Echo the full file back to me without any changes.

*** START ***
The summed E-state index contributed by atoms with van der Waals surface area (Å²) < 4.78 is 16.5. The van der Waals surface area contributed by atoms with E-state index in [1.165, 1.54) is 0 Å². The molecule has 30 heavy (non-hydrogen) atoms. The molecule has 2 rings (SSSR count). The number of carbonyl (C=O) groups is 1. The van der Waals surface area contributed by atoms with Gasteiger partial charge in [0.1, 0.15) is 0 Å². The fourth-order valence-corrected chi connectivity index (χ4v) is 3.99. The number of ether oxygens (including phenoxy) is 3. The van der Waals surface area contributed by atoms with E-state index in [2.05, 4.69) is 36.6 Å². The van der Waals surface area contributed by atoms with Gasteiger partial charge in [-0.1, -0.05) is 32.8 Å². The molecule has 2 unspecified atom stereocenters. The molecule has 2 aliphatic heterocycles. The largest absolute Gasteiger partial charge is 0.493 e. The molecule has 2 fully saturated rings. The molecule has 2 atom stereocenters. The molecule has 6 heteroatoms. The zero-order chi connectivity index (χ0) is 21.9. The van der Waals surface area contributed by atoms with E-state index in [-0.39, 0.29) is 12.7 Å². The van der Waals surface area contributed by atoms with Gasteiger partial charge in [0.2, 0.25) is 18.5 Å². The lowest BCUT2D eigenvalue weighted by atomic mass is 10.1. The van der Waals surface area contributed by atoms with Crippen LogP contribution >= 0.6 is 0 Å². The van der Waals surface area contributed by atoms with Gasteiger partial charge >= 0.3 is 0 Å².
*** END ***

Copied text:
The summed E-state index contributed by atoms with van der Waals surface area (Å²) < 4.78 is 16.5. The van der Waals surface area contributed by atoms with E-state index in [1.165, 1.54) is 0 Å². The molecule has 30 heavy (non-hydrogen) atoms. The molecule has 2 rings (SSSR count). The number of carbonyl (C=O) groups is 1. The van der Waals surface area contributed by atoms with Gasteiger partial charge in [0.1, 0.15) is 0 Å². The fourth-order valence-corrected chi connectivity index (χ4v) is 3.99. The number of ether oxygens (including phenoxy) is 3. The van der Waals surface area contributed by atoms with E-state index in [2.05, 4.69) is 36.6 Å². The van der Waals surface area contributed by atoms with Gasteiger partial charge in [-0.1, -0.05) is 32.8 Å². The molecule has 2 unspecified atom stereocenters. The molecule has 2 aliphatic heterocycles. The largest absolute Gasteiger partial charge is 0.493 e. The molecule has 2 fully saturated rings. The molecule has 2 atom stereocenters. The molecule has 6 heteroatoms. The zero-order chi connectivity index (χ0) is 21.9. The van der Waals surface area contributed by atoms with E-state index in [-0.39, 0.29) is 12.7 Å². The van der Waals surface area contributed by atoms with Gasteiger partial charge in [0.2, 0.25) is 18.5 Å². The lowest BCUT2D eigenvalue weighted by atomic mass is 10.1. The van der Waals surface area contributed by atoms with Crippen LogP contribution >= 0.6 is 0 Å². The van der Waals surface area contributed by atoms with Gasteiger partial charge >= 0.3 is 0 Å².